• Retained Size: Total size of memory being retained due to all instances of this class (in bytes).

At the top of the class list, you can use the left drop-down list to switch between the following heap dumps:

  • Default heap: When no heap is specified by the system.
  • App heap: The primary heap on which your app allocates memory.
  • Image heap: The system boot image, containing classes that are preloaded during boot time. Allocations here are guaranteed to never move or go away.
  • Zygote heap: The copy-on-write heap where an app process is forked from in the Android system.

The list of objects in the heap is arranged by class name, by default. You can use the other drop-down to switch between the following arrangements:

  • Arrange by class: Groups all allocations based on class name.
  • Arrange by package: Groups all allocations based on package name.
  • Arrange by call stack: Groups all allocations into their corresponding call stack. This option works only if you capture the heap dump while recording allocations. Even so, there are likely to be objects in the heap that was allocated before you started recording, so those allocations appear first, simply listed by class name.


To inspect your heap, follow these steps:

  1. Browse the list to find objects that have unusually large heap counts and that might be leaked. To help find known classes, click the Class Name column header to sort alphabetically. Then click a class name. The Instance View pane appears on the right, showing each instance of that class
  2. In the Instance View pane, click an instance. The References tab appears below, showing every reference to that object.
  3. In the References tab, if you identify a reference that might be leaking memory, right-click on it and select Go to Instance. This selects the corresponding instance from the heap dump, showing you its own instance data.


Memory leak :

What is a memory leak? It’s a failure in a program/application to release discarded memory, causing impaired performance or failure.Or we can say its a failure to release reachable memory which is no longer needed for your application to function correctly.No objects should stay in memory longer than they should. They occupy valuable resources which could otherwise be used for things that provide real value to the user. For Android specifically, it causes the following problems.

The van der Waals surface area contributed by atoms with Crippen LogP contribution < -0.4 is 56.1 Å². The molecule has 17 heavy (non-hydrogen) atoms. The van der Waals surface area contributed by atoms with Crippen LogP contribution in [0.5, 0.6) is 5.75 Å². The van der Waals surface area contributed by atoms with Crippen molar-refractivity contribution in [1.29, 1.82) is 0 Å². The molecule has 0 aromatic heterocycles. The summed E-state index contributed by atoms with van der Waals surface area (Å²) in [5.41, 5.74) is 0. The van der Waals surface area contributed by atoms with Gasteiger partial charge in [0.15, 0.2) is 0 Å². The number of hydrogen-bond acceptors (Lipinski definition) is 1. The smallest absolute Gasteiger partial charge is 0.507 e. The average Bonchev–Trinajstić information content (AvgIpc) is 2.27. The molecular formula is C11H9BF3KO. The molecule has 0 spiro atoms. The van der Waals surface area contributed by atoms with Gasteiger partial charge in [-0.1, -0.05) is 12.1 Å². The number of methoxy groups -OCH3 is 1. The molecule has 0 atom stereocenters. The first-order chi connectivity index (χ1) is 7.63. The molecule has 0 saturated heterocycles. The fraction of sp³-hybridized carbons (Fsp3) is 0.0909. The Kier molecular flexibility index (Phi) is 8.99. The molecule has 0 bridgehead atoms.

1. Interruptions in UI rendering and processing of events.
  2. The system runs short of memory and results in an out-of-memory crash.
  3. Unable to identify or reproduce the issues while testing.Thus it makes very hard to rectify it.


Where is the leak and how to fix it?

Frankly, there is no straightforward answer for this.If you have a basic understanding of how memory leak occurs, you should be able to pinpoint the culprit quite easily. Common causes for Android are:

  • An object within your activity or fragment outlived the lifecycle of the activity, probably due to the usage of static objects or background process or callbacks.
  • Avoid using non-static inner classes in an activity if instances of the inner class could outlive the activity’s lifecycle.
  • Passing activity context to external classes or static instance. For non-UI related request, it’s safer to use application’s context.
  • An observer which outlive the activity holding references to the activity.
  • Database cursor which is not closed.
  • Forget to unregister listeners.
  • When Android operating system holds a focus reference to an input even though the activity is closed.
  • LocationServices causes memory leaks when it had the reference to the Activity or Fragment


How to avoid leaks?

  1. Limit the usage of static variables in activities.
  2. When you pass your activity as a listener to a singleton object or an x-manager instance, make sure you understand what the other object does with the activity instance you passed in. Clear the reference (set the listener to null) if necessary on Activity onDestroy.
  3. Use static inner classes instead of normal inner classes
  4. Usage of WeakReference is a good choice to prevent leak as it can be garbage collected anytime when the system wants.
  5. Always try to clear the worker threads and unregister listeners in the onDestroy method of your Activity



We have discussed about memory management and memory leaks.Good understanding of memory allocation can help us to build quality and efficient apps. You can just see how easy to accidentally leak a massive amount of memory although in the worst case this will cause your app to run out of memory and crash.Garbage collection is a very expensive operation and will cause noticeable slowdown for the user. Stay aware of potential reference chains when instantiating objects in your Activities and test for memory leaks often!